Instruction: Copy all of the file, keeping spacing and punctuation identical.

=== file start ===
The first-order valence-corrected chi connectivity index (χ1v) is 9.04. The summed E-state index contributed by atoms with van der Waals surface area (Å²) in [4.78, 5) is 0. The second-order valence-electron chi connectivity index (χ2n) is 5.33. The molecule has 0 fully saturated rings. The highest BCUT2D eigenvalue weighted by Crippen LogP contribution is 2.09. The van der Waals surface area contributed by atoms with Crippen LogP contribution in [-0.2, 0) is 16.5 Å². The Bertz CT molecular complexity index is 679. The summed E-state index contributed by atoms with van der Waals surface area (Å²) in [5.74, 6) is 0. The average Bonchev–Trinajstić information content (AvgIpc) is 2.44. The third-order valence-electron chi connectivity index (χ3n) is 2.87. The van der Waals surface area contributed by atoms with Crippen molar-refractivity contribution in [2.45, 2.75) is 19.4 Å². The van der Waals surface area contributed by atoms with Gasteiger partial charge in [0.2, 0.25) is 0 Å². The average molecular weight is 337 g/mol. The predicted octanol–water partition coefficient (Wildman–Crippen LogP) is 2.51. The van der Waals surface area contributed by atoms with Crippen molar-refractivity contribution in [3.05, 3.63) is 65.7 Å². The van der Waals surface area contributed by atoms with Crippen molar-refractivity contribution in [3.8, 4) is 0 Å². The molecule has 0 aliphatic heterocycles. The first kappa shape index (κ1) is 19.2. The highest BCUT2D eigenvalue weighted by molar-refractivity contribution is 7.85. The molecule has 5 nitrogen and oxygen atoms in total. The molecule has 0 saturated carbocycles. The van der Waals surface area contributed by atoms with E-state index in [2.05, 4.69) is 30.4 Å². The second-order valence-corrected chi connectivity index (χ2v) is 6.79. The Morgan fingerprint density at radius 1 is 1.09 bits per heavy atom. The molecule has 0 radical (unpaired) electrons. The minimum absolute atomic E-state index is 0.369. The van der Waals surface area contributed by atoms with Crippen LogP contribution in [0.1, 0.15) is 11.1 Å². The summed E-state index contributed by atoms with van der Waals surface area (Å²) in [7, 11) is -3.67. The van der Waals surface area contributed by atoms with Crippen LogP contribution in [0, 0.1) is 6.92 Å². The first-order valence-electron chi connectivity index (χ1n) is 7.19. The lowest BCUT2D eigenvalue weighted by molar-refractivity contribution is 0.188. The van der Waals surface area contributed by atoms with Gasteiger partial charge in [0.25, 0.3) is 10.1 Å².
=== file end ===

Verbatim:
The first-order valence-corrected chi connectivity index (χ1v) is 9.04. The summed E-state index contributed by atoms with van der Waals surface area (Å²) in [4.78, 5) is 0. The second-order valence-electron chi connectivity index (χ2n) is 5.33. The molecule has 0 fully saturated rings. The highest BCUT2D eigenvalue weighted by Crippen LogP contribution is 2.09. The van der Waals surface area contributed by atoms with Crippen LogP contribution in [-0.2, 0) is 16.5 Å². The Bertz CT molecular complexity index is 679. The summed E-state index contributed by atoms with van der Waals surface area (Å²) in [5.74, 6) is 0. The average Bonchev–Trinajstić information content (AvgIpc) is 2.44. The third-order valence-electron chi connectivity index (χ3n) is 2.87. The van der Waals surface area contributed by atoms with Crippen molar-refractivity contribution in [2.45, 2.75) is 19.4 Å². The van der Waals surface area contributed by atoms with Gasteiger partial charge in [0.2, 0.25) is 0 Å². The average molecular weight is 337 g/mol. The predicted octanol–water partition coefficient (Wildman–Crippen LogP) is 2.51. The van der Waals surface area contributed by atoms with Crippen molar-refractivity contribution in [3.05, 3.63) is 65.7 Å². The van der Waals surface area contributed by atoms with Crippen molar-refractivity contribution in [3.8, 4) is 0 Å². The molecule has 0 aliphatic heterocycles. The first kappa shape index (κ1) is 19.2. The highest BCUT2D eigenvalue weighted by molar-refractivity contribution is 7.85. The molecule has 5 nitrogen and oxygen atoms in total. The molecule has 0 saturated carbocycles. The van der Waals surface area contributed by atoms with E-state index in [2.05, 4.69) is 30.4 Å². The second-order valence-corrected chi connectivity index (χ2v) is 6.79. The Morgan fingerprint density at radius 1 is 1.09 bits per heavy atom. The molecule has 0 radical (unpaired) electrons. The minimum absolute atomic E-state index is 0.369. The van der Waals surface area contributed by atoms with Crippen LogP contribution in [0.1, 0.15) is 11.1 Å². The summed E-state index contributed by atoms with van der Waals surface area (Å²) in [7, 11) is -3.67. The van der Waals surface area contributed by atoms with Crippen LogP contribution in [0, 0.1) is 6.92 Å². The first-order valence-electron chi connectivity index (χ1n) is 7.19. The lowest BCUT2D eigenvalue weighted by molar-refractivity contribution is 0.188. The van der Waals surface area contributed by atoms with Gasteiger partial charge in [0.25, 0.3) is 10.1 Å².